3.3. Execution

Once your compiler is happy, it will turn your .java file into a .class file. This new file contains the compiler’s translation of your Java code, and this is what is executed by your computer when you press that shiny “run” button in your text editor1.

So what does your computer do? Well, your computer will begin to read the translation from the very top of the file, just like the compiler did. It will work it’s way to the very bottom of the file, executing each translated statement that it encounters along the way. In other words, your computer will do everything that you (correctly) asked it to do!

However, there are a few types of errors that can pop up after the compiler has finished compiling your Java code. These mistakes happen when your computer runs the .class file, and are collectively referred to as runtime errors. Runtime errors are a lot rarer than compile-time errors in this class. Why? Novice programmers simply make more compile-time errors when learning to code. :p In other words, novice programmers are more likely to forget things like semi-colons at the end of statements, and these kinds of mistakes are caught by the compiler. You and your compiler are going to become the best of friends this year!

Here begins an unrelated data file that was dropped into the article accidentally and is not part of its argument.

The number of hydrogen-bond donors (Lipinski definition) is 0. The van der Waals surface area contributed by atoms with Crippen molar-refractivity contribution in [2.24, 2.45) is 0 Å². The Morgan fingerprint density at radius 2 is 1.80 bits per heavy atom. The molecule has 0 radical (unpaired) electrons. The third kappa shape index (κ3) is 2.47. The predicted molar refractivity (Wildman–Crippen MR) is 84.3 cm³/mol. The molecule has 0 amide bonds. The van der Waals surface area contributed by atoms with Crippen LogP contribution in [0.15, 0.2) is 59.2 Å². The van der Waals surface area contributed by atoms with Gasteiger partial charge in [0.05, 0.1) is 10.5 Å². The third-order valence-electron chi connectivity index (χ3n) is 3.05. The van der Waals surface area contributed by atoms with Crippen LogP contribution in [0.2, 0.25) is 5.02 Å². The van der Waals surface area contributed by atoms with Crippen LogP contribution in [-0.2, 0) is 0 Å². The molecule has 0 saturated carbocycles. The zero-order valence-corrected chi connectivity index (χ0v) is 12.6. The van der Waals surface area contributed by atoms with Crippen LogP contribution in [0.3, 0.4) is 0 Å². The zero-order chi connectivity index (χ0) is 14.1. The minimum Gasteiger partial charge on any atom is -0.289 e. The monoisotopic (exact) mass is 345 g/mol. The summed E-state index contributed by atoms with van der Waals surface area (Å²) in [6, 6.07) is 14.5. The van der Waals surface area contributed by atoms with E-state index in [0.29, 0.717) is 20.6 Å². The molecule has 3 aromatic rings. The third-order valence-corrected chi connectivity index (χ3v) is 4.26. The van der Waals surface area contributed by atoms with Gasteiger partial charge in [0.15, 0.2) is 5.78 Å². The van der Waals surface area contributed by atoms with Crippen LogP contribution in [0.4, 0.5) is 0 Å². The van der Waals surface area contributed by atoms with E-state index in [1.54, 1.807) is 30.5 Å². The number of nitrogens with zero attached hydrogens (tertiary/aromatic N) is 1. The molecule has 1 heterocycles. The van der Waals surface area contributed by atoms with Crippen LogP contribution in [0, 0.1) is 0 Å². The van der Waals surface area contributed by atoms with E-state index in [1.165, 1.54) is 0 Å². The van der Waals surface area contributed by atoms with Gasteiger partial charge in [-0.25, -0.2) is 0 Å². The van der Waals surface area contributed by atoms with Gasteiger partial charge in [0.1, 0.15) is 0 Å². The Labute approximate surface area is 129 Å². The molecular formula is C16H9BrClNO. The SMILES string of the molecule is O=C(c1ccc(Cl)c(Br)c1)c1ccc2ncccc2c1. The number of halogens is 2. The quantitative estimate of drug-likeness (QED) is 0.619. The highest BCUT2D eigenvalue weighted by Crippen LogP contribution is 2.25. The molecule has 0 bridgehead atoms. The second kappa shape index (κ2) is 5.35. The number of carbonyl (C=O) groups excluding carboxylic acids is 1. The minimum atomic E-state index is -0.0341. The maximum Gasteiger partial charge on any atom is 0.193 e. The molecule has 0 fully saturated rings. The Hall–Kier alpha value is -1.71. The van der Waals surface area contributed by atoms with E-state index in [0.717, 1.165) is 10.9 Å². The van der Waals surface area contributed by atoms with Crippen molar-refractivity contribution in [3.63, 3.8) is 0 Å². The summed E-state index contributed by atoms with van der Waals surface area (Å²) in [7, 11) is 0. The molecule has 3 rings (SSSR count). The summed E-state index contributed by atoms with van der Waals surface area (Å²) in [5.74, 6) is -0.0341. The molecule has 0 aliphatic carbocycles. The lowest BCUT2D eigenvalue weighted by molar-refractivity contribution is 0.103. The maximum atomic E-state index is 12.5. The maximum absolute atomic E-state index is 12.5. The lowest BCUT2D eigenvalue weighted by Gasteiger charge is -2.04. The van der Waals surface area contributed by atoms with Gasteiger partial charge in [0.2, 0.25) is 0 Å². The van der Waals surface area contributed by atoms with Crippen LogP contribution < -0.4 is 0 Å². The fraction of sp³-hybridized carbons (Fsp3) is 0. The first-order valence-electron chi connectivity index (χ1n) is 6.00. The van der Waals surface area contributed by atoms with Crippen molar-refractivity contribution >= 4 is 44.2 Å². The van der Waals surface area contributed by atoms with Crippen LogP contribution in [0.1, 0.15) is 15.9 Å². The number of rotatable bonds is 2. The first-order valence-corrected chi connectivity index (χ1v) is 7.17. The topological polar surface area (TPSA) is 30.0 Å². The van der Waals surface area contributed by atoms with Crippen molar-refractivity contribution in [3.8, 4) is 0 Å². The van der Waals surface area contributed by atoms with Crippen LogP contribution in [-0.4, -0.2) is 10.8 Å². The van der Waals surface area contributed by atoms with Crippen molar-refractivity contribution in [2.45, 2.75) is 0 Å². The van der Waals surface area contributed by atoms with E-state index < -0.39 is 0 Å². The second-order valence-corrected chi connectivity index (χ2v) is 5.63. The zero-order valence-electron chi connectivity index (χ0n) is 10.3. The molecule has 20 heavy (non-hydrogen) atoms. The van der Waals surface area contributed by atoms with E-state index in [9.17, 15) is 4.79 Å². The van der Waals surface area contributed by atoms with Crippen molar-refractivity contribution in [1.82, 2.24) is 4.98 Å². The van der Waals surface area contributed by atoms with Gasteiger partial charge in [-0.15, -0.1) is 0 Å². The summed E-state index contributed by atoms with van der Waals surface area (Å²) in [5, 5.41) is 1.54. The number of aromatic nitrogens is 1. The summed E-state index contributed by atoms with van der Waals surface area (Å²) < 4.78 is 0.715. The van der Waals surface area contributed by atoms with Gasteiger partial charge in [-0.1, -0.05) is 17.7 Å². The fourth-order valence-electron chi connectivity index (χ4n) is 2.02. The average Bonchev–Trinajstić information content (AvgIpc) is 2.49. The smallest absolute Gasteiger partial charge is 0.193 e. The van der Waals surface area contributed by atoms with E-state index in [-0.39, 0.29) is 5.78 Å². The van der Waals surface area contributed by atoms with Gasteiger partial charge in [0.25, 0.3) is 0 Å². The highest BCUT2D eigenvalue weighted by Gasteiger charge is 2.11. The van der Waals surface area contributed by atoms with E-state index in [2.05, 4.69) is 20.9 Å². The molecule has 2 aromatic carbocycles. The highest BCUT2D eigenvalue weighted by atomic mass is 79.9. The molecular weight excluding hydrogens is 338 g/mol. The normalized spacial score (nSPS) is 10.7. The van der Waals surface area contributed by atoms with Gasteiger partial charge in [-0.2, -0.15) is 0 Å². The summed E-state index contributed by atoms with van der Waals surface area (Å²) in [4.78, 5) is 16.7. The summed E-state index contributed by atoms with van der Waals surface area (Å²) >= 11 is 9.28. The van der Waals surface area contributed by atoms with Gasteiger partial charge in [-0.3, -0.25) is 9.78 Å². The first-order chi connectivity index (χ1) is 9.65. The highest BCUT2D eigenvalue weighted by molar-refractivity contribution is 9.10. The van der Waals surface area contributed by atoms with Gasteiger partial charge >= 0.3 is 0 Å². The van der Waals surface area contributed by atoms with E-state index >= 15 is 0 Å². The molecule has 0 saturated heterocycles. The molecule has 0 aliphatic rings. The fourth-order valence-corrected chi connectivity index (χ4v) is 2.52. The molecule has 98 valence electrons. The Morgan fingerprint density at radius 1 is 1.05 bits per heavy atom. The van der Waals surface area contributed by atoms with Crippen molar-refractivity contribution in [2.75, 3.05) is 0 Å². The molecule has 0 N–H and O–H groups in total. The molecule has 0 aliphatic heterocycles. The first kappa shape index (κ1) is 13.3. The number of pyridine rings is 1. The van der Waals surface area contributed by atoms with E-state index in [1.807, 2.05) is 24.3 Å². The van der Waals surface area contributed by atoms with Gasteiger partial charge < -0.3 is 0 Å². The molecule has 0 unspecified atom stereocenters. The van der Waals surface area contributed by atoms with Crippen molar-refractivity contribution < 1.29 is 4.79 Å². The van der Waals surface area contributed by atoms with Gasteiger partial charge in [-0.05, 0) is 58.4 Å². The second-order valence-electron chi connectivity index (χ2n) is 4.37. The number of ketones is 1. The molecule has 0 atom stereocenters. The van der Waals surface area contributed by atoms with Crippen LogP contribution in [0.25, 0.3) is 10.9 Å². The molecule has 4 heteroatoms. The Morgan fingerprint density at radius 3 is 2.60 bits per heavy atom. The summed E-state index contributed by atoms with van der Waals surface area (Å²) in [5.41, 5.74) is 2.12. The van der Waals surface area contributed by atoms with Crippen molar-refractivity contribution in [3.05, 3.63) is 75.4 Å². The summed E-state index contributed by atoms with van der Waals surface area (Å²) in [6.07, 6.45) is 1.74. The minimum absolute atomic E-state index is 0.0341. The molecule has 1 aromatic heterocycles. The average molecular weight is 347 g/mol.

How can you tell if you’re experiencing a compile-time error or a runtime error? Well, most IDEs (the place programmers code) will be nice and tell you. In fact, the IDE that we’re using this year has done just that. See if you can tell the difference:


Fig. 3.1 Mystery error message 1.


Fig. 3.2 Mystery error message 2.

If you’re thinking most of that looks like complete gibberish, then you’re not alone — I still want to pull my hair out when trying to decipher error messages. For now, I want you to focus on the glaring red letters. What do they say? Did you notice that mystery message 2 actually includes the word “compiler” in it? If you did, then you’re right! Error message 1 is the runtime error and error message 2 is the compile-time error.

If you’re feeling really brave, you can try and figure out what went wrong. Hint, the specific description of the mistake is found right above the red letters.


I’m leaving out a few additional steps here. Don’t worry, they’re not terribly important to know for this class, so I’m going to skip over them. However, if you’re curious about this step, google “Java Virtual Machine”.